Jeff Weiner talks about how compassionate management helps drive results His talks about the importance speed and making quality decisions which can come from trust and compassionate within teams.
- At the end of the day, I think one of the most important drivers of long term value within an organization is the speed and quality of its decision making. And you'll look back on companies that have created outsize value and they're going to be able to count on one, two hands the number of decisions that changed the trajectory of that company. The challenge is that, that's retrospectively, that they can identify which decisions those were. When you cultivate trust, when you cultivate compassionate management you put yourself and your team in a position were you can be making high quality decisions faster.
When you're not being compassionate, you're constantly thinking about why somebody has the intention and the motivation that they do. Why they disagree with you. Where they're coming from, what they're trying to accomplish at your expense. And you start to multiply that through an organization of hundreds if not thousands of people and you can do the math. It becomes prohibitively expensive in terms of the cycles that could otherwise be spent trying to fight against a competitor or trying to make a more informed decision, or a better decision, or revisit a decision, or learn and grow.
So I think it just builds a very strong foundation regardless. Reed mentioned another really important point that's worth calling out. Which is this idea that compassion is a soft skill, or it's touchy-feely or it's an eye-roller, this new age concept. The strongest people I know are the most compassionate. True, unconditional compassion requires almost super-human strength. And self confidence. And a sense of who you are. And not allowing other people to get you to question that.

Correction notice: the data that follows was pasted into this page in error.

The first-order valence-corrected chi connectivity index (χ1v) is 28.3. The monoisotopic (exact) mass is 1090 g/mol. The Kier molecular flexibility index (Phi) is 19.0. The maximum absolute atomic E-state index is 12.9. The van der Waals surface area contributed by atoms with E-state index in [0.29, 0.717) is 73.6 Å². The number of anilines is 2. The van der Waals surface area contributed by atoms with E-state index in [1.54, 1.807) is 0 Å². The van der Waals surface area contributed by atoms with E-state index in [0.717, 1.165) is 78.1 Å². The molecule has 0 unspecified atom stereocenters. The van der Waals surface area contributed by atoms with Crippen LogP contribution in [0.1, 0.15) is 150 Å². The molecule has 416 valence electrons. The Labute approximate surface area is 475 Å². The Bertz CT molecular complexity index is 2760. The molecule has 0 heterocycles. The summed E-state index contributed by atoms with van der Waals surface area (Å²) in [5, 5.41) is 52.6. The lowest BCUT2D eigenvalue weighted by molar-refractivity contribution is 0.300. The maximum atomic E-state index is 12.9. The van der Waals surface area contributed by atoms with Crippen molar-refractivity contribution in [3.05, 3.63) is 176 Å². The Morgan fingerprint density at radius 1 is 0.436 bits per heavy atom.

And not falling prey to vulnerabilities or insecurities and those triggers, but rising above it and putting yourself in the other persons shoes. I'll give you another example of where it requires real strength. And one of the most common questions I get, is if you're managing compassionately how do you ever let anyone go? That's not a compassionate thing to do. It turns out when someone's struggling in their role, the least compassionate thing you can do is have them stay in the role.
And for those of you that have ever worked at company, or been in business and you've seen someone struggle, it's actually a really difficult thing to watch. Because they lose their self confidence, they lose their sense of self and they start to become a shadow of who they used to be. And that energy builds on itself and they are taking that energy to their team, they become less effective. You become less effective by virtue of letting that person remain in that role. And they're taking that energy home to their families.
And so by virtue of trying to turn the other way and allow that to persist, because you don't want to make a hard decision, you make it worse. And you increase that person's suffering. So in that particular instance, the most compassionate thing you can do A, you could try to help them learn the skills they need and provide the coaching they need to be effective in their role. But to the extent that's not possible you want to transition them out as gracefully and constructively and compassionately as possible. And for anyone that thinks that's a touchy-feely thing, or a soft skill, try it sometime.
'Cause it's one of the hardest things you'll ever do as a manager.
- Establishing a foundation for compassion
- Leading compassionately
- Promoting trust in the workplace
- Fostering transparency
- Preventing conflict
- Empowering teams
- Reinforcing healthy corporate culture